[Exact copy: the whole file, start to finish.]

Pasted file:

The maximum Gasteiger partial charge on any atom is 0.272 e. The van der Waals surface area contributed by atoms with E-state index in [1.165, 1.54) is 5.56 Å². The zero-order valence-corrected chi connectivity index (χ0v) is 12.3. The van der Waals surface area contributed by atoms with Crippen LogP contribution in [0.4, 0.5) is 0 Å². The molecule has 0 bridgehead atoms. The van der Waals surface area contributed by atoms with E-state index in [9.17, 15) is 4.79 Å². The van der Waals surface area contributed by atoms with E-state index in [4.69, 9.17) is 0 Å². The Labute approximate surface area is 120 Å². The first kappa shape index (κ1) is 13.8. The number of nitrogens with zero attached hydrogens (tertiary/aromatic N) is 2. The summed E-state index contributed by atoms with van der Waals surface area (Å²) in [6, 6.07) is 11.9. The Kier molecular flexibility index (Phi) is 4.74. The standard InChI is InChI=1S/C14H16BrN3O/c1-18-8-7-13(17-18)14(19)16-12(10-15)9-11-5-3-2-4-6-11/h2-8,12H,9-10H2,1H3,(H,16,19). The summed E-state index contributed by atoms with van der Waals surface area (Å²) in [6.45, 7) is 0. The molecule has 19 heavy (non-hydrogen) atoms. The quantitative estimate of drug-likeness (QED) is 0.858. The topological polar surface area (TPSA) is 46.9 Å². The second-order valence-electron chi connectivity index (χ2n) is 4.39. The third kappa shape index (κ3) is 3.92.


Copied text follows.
The maximum Gasteiger partial charge on any atom is 0.272 e. The van der Waals surface area contributed by atoms with E-state index in [1.165, 1.54) is 5.56 Å². The zero-order valence-corrected chi connectivity index (χ0v) is 12.3. The van der Waals surface area contributed by atoms with Crippen LogP contribution in [0.4, 0.5) is 0 Å². The molecule has 0 bridgehead atoms. The van der Waals surface area contributed by atoms with E-state index in [9.17, 15) is 4.79 Å². The van der Waals surface area contributed by atoms with E-state index in [4.69, 9.17) is 0 Å². The Labute approximate surface area is 120 Å². The first kappa shape index (κ1) is 13.8. The number of nitrogens with zero attached hydrogens (tertiary/aromatic N) is 2. The summed E-state index contributed by atoms with van der Waals surface area (Å²) in [6, 6.07) is 11.9. The Kier molecular flexibility index (Phi) is 4.74. The standard InChI is InChI=1S/C14H16BrN3O/c1-18-8-7-13(17-18)14(19)16-12(10-15)9-11-5-3-2-4-6-11/h2-8,12H,9-10H2,1H3,(H,16,19). The summed E-state index contributed by atoms with van der Waals surface area (Å²) in [6.45, 7) is 0. The molecule has 19 heavy (non-hydrogen) atoms. The quantitative estimate of drug-likeness (QED) is 0.858. The topological polar surface area (TPSA) is 46.9 Å². The second-order valence-electron chi connectivity index (χ2n) is 4.39. The third kappa shape index (κ3) is 3.92.